It is believed by Muslims and perhaps by most if not all religions that individuals of the strongest faith are tested more frequently and more severely by God. The most pious people in the past, most notably the prophets, went through endless tribulations. Their struggles refined and strengthened their faith. In the calculus of faith, God tries those whom He loves, helping them along the way to their ultimate reward in the Hereafter. If the purpose of life is to submit to God, then anything that helps us accomplish that purpose is an aid rather than an obstacle. Perhaps for those who sail through this life, their tribulations await them in the next world.

For the atheist, this may seem like a counterintuitive, illogical, and perhaps even a bit demented outlook on life. After all, for those who conceive of life as relevant in and of itself, rather than as a stepping stone to something greater, a life of hardships is unnecessarily troublesome, except perhaps for the purpose of character development. But when faced with a tribulation that essentially signals the end of one’s life, an atheist surely finds nothing worthy in it, since there is nothing redeeming about something that ends one’s only state of existence.

In contrast, for a spiritual man tested time and again throughout his life, it seems almost natural that the greatest obstacle would await him at the end of his life. At the threshold between the worldly state of existence and the final return to God, God’s servant embraces the moment for its spiritual capital. Indeed, my father’s most heroic spiritual feat occurred in those four months between his diagnosis and death. As the physical pain became increasingly excruciating, he could no longer deny that he would soon leave his family, friends, community, charities, and the endless list of things that he still had to contribute to the world. Faced with the end, my father did not despair. He didn’t become visibly depressed, and he rarely even cried. In fact, his only instances of crying coincided with his seeing my younger brother, who had turned 17 the same day my father had been diagnosed. The sight of my brother would often remind my father about his unfulfilled duties, about the years he had so wanted to experience so that he could see his youngest child, and his only son, to independence. Tears and sentimentality are part of faith, proof that my father knew the essential relevance of what was about to happen. It was those tears, as symbols of my father’s understanding, which made his stoicism the rest of the time even more impressive. He was sad for us, sad that he wouldn’t be there much longer to help, guide, and protect us. But in turning to God, welcoming his meeting with Him, and in accepting His will, my father knew – in that way of certainty, or yaqin, that only people of faith know how to know — that God would take care of us.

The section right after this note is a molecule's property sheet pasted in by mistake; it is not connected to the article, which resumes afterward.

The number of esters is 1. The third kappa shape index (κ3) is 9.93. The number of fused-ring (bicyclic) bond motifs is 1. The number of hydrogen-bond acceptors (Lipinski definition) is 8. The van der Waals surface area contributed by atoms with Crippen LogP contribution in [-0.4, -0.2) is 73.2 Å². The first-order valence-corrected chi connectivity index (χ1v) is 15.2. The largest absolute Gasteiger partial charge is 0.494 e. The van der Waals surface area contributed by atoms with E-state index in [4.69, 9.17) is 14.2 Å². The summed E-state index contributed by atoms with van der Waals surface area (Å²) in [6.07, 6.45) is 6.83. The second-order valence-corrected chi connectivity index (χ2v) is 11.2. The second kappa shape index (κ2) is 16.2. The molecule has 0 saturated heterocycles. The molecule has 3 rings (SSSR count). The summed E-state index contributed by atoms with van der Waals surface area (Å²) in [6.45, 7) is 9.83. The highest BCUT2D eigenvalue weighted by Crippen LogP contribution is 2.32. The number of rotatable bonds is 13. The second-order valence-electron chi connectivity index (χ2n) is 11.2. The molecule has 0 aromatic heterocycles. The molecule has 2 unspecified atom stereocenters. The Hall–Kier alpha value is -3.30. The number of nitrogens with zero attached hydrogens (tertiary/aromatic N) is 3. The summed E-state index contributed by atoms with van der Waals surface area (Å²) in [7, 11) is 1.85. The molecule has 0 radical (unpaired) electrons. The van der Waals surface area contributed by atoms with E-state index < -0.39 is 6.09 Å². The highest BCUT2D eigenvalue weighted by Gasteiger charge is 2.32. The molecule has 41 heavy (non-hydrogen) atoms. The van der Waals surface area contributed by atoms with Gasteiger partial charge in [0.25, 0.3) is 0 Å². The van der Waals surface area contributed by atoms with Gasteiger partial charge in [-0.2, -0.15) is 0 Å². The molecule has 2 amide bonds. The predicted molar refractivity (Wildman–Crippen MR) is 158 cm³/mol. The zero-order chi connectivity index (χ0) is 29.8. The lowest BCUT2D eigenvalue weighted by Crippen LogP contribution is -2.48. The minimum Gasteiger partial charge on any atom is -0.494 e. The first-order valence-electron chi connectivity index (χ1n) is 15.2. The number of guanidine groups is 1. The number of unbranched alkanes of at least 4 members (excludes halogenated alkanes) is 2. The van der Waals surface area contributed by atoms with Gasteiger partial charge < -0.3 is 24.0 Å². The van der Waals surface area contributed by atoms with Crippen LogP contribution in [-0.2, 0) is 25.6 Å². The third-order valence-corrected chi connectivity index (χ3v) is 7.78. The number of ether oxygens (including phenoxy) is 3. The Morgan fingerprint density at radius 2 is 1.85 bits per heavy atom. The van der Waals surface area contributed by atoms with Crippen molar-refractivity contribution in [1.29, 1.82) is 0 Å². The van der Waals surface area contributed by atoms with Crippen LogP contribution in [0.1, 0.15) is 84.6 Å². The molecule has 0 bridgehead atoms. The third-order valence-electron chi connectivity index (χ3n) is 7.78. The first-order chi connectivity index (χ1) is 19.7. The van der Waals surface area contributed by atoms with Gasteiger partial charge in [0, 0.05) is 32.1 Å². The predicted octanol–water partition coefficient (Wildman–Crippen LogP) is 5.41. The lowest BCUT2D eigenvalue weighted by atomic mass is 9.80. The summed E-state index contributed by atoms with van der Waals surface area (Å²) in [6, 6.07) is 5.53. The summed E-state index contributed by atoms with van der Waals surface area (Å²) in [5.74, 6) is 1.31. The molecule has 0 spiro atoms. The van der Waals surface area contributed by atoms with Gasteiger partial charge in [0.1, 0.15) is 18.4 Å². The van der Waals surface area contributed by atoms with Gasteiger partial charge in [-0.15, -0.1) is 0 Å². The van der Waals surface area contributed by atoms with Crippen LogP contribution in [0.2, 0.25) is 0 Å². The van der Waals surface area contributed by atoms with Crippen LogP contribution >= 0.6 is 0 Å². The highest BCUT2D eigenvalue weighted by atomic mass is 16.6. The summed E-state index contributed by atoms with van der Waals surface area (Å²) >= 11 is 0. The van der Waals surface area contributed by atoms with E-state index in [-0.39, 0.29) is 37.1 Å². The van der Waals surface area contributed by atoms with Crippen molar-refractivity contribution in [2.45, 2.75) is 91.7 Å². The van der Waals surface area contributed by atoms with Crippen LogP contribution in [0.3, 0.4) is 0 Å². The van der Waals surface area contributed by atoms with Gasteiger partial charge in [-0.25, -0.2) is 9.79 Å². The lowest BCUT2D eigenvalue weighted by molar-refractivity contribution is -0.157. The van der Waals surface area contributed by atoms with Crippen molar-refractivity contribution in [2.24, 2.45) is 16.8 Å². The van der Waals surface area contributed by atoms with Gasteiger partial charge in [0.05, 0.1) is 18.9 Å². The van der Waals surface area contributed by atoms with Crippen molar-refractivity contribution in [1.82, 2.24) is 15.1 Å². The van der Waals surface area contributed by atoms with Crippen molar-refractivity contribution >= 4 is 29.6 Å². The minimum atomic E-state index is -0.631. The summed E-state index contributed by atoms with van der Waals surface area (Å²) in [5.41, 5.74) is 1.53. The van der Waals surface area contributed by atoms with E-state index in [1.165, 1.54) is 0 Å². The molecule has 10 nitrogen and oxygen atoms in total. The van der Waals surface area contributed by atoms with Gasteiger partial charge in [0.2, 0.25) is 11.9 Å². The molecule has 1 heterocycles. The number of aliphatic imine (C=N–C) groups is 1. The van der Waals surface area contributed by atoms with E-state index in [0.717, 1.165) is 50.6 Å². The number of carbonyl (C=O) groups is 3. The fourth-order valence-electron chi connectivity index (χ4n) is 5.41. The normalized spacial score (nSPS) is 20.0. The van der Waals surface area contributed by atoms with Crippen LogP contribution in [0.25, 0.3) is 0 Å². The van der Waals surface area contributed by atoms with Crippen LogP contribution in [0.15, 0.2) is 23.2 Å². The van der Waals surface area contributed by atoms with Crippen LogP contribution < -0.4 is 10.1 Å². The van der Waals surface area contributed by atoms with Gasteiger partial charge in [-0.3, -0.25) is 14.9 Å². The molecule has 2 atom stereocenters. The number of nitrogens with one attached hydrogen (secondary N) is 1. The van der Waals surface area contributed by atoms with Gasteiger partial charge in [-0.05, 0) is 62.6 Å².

Read the first entry to Traditions: A Series: My father’s traditions

Read the second entry: The tradition of work

4 Comments

  • Erika says:

    I would like to use this piece as a reading for an interfaith dialogue. Who is the author?

  • asmauddin says:

    Thanks Erika. I am the author.

    • Erika says:

      Thank you so much for your reply! And thank you for writing such a beautiful piece. We will be reading an essay by a Mormon (The Church of Jesus Christ of Latter-day Saints) daughter about how her mother discovered her faith, and then yours about your father. We will be discussing questions of faith and how they are expressed in the way we live. I will let you know how it goes!

      • asmauddin says:

        That sounds awesome! If you’d like to write a short piece reflecting the discussion, we’d love to consider it for publication.